Fans of J.R.R. Tolkien’s Middle-earth stories are amongst some of the most passionate in the world. There is an amazing number of people out there who can speak Elvish fluently, have replicas of Glamdring mounted on their walls, and carry around copies of The Hobbit like a bible. So when it was revealed that Peter Jackson would be introducing a newly invented character in his adaptation of Tolkien’s seminal novel there were many who instantly became nervous. And among that group was Evangeline Lilly, the actress who would go on to play that character.
When a small group of other film journalists and myself traveled to New Zealand last year to visit the set of The Hobbit we had the wonderful chance to sit down Lilly for an extended interview to talk about Tauriel, the new Woodland Elf warrior character being introduced to Tolkien’s world. Read on to find out how she first came to get the part, what she sees as her place in Middle-earth, why her character’s ears are so enormous, and much, much more!
So what have you been doing the last few days on set? What's the adventure been?
Kind of the story of my life on this film is that I'm just not on set most of the time. The last few days, I've been enjoying home and hearth, and been at home with my girlfriend who's visiting from Hawaii. I spend a very little amount of time on set for the amount of time I'm in New Zealand, which is great.
Is your short hair part of the look of the character? Or is it just something that's easier to wear a wig with?
Neither. I just like short hair on women, I think it's cool. And I have wanted to cut my hair for very many years, but being on contract with a television show for six years prevents you from doing that, and then being on contract with a cosmetic endorsement campaign prevents you from doing that again. So for eight years, I've had to have long, flowing locks. And I was just so sick and tired of long, flowing locks, so I chopped them.
You're playing a character that's not in the book, so could just talk a bit about your perception of Tauriel and her character?
It would be my pleasure. Because of course, that is the greatest source of my anxiety on this film, is that I'm going to be lynched. I was a die-hard fan of these books before the films ever came out. And when I say die-hard, I wasn't the person who could speak Elvish, but I really loved them. And I wasn't actually going to see the original films, because I didn't think it was possible that a film could represent the books appropriately. So I was protesting, and I wasn't going to see them. And then my family all took a jaunt together, the entire family, to see the movies, and were like, "What, you're just going to stay home?" So I saw the movies and was thoroughly impressed that Peter Jackson managed to make my vision of the book come to life, as well as my sister's and my father's, and my aunt's and my uncle's… everyone's. It seemed to somehow pan across everyone's vision, even though we all knew we had to have had different visions of the books.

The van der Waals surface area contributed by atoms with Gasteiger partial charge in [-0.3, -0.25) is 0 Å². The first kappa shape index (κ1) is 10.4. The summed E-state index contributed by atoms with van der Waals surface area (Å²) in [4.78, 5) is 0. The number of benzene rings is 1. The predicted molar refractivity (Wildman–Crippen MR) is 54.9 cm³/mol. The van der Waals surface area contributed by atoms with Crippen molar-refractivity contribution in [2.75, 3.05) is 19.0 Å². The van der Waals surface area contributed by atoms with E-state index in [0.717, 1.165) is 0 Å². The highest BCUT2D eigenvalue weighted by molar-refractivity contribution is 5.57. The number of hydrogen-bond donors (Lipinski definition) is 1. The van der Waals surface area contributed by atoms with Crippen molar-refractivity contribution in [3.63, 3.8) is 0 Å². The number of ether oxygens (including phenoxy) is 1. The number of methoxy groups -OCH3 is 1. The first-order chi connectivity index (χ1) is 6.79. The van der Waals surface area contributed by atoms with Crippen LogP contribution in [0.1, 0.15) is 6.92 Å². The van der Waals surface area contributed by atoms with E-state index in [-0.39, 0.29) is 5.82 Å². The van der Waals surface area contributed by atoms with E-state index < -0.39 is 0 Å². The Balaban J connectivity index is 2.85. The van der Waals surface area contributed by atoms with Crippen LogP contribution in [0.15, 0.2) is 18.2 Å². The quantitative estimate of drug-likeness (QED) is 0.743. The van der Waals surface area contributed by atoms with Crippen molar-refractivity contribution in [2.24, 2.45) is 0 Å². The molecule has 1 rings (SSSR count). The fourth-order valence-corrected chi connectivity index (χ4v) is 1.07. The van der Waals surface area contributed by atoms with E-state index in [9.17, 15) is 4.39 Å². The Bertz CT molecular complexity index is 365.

So when I got called and was told, "We'd like you to do The Hobbit", which was my favorite of all of them when I was a kid. "…and we want you to play a character that's not in the books." I gulped and hesitated, but then I went, "These guys know this world, and they represent this world so well, that I actually think they've earned the right to have a little play." And I think that for this character in particular, she becomes sort of the embodiment and representation of the Wood Elves, which Tolkien talks about at length in all of his books. And in this book in particular, he just doesn't introduce you to any of them. Well, you can't have a movie with a group of people that are significant players in the story, that push forward the plot, without introducing at least one or two of them. You have to meet them. So I think that they just recognized that. And they could have made it a Mirkwood Elf, but we have Legolas, and nobody needs to have to compete with that. So I think doing a female Elf in the Woodland realm was a bit safer, because we haven't met one of those yet.
And also, I think this book is really, really alpha, it's very male-driven. It's all male characters. In the book, there's not one female character. And if you watch a film from beginning to end, with no women in it, it's really difficult. I don't know if any of you feel this way, but it's like eventually, you see a woman come on screen and you go, "Oh, thank God!" You just sort of need a break from all this testosterone, which happened, I think, in one of my films, The Hurt Locker. I was in it for like five minutes, and people were like, "You were in that movie!" And I was like, "Well, kind of." And they were like, "No, you were!" 'Cause they needed a woman!...
My character is different from all of the Elves you've met before, in that she's really young. And I keep telling journalists this because I've really focused on that in my performance. I'm trying to distinguish her from all of these incredibly sage and wise Elves that have lived for thousands of years. She's only six hundred years old, she's just a baby. So she's a bit more impulsive, and she's a bit more immature. I think she's more easily romanticized by a lot of things.